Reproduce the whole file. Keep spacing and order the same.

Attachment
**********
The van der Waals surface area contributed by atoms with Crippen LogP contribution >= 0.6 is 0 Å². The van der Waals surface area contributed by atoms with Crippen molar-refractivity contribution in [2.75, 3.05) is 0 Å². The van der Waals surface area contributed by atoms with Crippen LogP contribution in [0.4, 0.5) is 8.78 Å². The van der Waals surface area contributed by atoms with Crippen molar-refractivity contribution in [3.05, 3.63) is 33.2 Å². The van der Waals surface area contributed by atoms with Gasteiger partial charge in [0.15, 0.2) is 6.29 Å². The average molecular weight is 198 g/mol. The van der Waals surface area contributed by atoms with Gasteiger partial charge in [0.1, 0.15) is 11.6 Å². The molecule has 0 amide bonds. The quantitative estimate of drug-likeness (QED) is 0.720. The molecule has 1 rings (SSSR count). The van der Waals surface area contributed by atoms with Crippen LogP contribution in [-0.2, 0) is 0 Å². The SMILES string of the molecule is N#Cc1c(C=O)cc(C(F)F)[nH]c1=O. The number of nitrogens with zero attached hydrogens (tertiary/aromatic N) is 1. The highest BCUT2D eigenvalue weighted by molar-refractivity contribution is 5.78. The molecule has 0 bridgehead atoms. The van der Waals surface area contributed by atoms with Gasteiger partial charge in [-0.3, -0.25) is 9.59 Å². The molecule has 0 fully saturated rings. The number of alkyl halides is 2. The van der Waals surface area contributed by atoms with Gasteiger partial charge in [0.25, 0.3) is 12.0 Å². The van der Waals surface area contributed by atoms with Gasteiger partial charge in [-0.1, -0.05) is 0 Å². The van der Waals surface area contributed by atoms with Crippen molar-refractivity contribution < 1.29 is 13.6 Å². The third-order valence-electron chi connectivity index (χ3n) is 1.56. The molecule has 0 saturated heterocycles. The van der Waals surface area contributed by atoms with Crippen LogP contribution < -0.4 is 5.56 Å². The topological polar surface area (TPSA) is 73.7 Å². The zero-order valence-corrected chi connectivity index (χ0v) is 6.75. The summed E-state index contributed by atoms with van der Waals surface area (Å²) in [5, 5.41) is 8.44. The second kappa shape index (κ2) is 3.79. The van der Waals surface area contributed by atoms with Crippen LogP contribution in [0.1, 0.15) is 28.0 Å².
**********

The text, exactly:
The van der Waals surface area contributed by atoms with Crippen LogP contribution >= 0.6 is 0 Å². The van der Waals surface area contributed by atoms with Crippen molar-refractivity contribution in [2.75, 3.05) is 0 Å². The van der Waals surface area contributed by atoms with Crippen LogP contribution in [0.4, 0.5) is 8.78 Å². The van der Waals surface area contributed by atoms with Crippen molar-refractivity contribution in [3.05, 3.63) is 33.2 Å². The van der Waals surface area contributed by atoms with Gasteiger partial charge in [0.15, 0.2) is 6.29 Å². The average molecular weight is 198 g/mol. The van der Waals surface area contributed by atoms with Gasteiger partial charge in [0.1, 0.15) is 11.6 Å². The molecule has 0 amide bonds. The quantitative estimate of drug-likeness (QED) is 0.720. The molecule has 1 rings (SSSR count). The van der Waals surface area contributed by atoms with Crippen LogP contribution in [-0.2, 0) is 0 Å². The SMILES string of the molecule is N#Cc1c(C=O)cc(C(F)F)[nH]c1=O. The number of nitrogens with zero attached hydrogens (tertiary/aromatic N) is 1. The highest BCUT2D eigenvalue weighted by molar-refractivity contribution is 5.78. The molecule has 0 bridgehead atoms. The van der Waals surface area contributed by atoms with Gasteiger partial charge in [-0.3, -0.25) is 9.59 Å². The molecule has 0 fully saturated rings. The number of alkyl halides is 2. The van der Waals surface area contributed by atoms with Gasteiger partial charge in [0.25, 0.3) is 12.0 Å². The van der Waals surface area contributed by atoms with Gasteiger partial charge in [-0.1, -0.05) is 0 Å². The van der Waals surface area contributed by atoms with Crippen molar-refractivity contribution < 1.29 is 13.6 Å². The third-order valence-electron chi connectivity index (χ3n) is 1.56. The molecule has 0 saturated heterocycles. The van der Waals surface area contributed by atoms with Crippen LogP contribution < -0.4 is 5.56 Å². The topological polar surface area (TPSA) is 73.7 Å². The zero-order valence-corrected chi connectivity index (χ0v) is 6.75. The summed E-state index contributed by atoms with van der Waals surface area (Å²) in [5, 5.41) is 8.44. The second kappa shape index (κ2) is 3.79. The van der Waals surface area contributed by atoms with Crippen LogP contribution in [0.1, 0.15) is 28.0 Å².